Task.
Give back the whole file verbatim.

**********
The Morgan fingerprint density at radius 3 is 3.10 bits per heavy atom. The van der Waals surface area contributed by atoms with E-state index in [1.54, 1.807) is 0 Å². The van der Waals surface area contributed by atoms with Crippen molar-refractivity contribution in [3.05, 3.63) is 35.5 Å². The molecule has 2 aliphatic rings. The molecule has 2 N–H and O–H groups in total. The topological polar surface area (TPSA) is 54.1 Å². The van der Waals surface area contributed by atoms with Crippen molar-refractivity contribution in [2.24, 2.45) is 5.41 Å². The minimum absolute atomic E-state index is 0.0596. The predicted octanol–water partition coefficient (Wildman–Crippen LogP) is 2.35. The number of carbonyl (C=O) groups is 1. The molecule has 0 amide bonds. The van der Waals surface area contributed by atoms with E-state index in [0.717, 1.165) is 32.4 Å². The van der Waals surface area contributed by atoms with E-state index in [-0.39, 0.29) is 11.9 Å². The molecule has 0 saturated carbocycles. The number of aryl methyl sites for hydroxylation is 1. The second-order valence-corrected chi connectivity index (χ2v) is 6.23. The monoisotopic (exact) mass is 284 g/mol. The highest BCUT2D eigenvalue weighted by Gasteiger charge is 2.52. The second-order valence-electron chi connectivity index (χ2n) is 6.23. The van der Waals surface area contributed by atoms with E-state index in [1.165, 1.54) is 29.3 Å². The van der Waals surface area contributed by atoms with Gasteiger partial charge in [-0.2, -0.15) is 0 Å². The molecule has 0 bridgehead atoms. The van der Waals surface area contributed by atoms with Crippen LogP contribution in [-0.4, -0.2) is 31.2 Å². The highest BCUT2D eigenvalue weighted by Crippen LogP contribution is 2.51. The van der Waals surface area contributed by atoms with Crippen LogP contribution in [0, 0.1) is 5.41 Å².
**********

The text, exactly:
The Morgan fingerprint density at radius 3 is 3.10 bits per heavy atom. The van der Waals surface area contributed by atoms with E-state index in [1.54, 1.807) is 0 Å². The van der Waals surface area contributed by atoms with Crippen molar-refractivity contribution in [3.05, 3.63) is 35.5 Å². The molecule has 2 aliphatic rings. The molecule has 2 N–H and O–H groups in total. The topological polar surface area (TPSA) is 54.1 Å². The van der Waals surface area contributed by atoms with Crippen molar-refractivity contribution in [2.24, 2.45) is 5.41 Å². The minimum absolute atomic E-state index is 0.0596. The predicted octanol–water partition coefficient (Wildman–Crippen LogP) is 2.35. The number of carbonyl (C=O) groups is 1. The molecule has 0 amide bonds. The van der Waals surface area contributed by atoms with E-state index in [0.717, 1.165) is 32.4 Å². The van der Waals surface area contributed by atoms with E-state index in [-0.39, 0.29) is 11.9 Å². The molecule has 0 saturated carbocycles. The number of aryl methyl sites for hydroxylation is 1. The second-order valence-corrected chi connectivity index (χ2v) is 6.23. The monoisotopic (exact) mass is 284 g/mol. The highest BCUT2D eigenvalue weighted by Gasteiger charge is 2.52. The second-order valence-electron chi connectivity index (χ2n) is 6.23. The van der Waals surface area contributed by atoms with E-state index in [1.165, 1.54) is 29.3 Å². The van der Waals surface area contributed by atoms with Gasteiger partial charge in [-0.2, -0.15) is 0 Å². The molecule has 0 bridgehead atoms. The van der Waals surface area contributed by atoms with Crippen LogP contribution in [-0.4, -0.2) is 31.2 Å². The highest BCUT2D eigenvalue weighted by Crippen LogP contribution is 2.51. The van der Waals surface area contributed by atoms with Crippen LogP contribution in [0, 0.1) is 5.41 Å².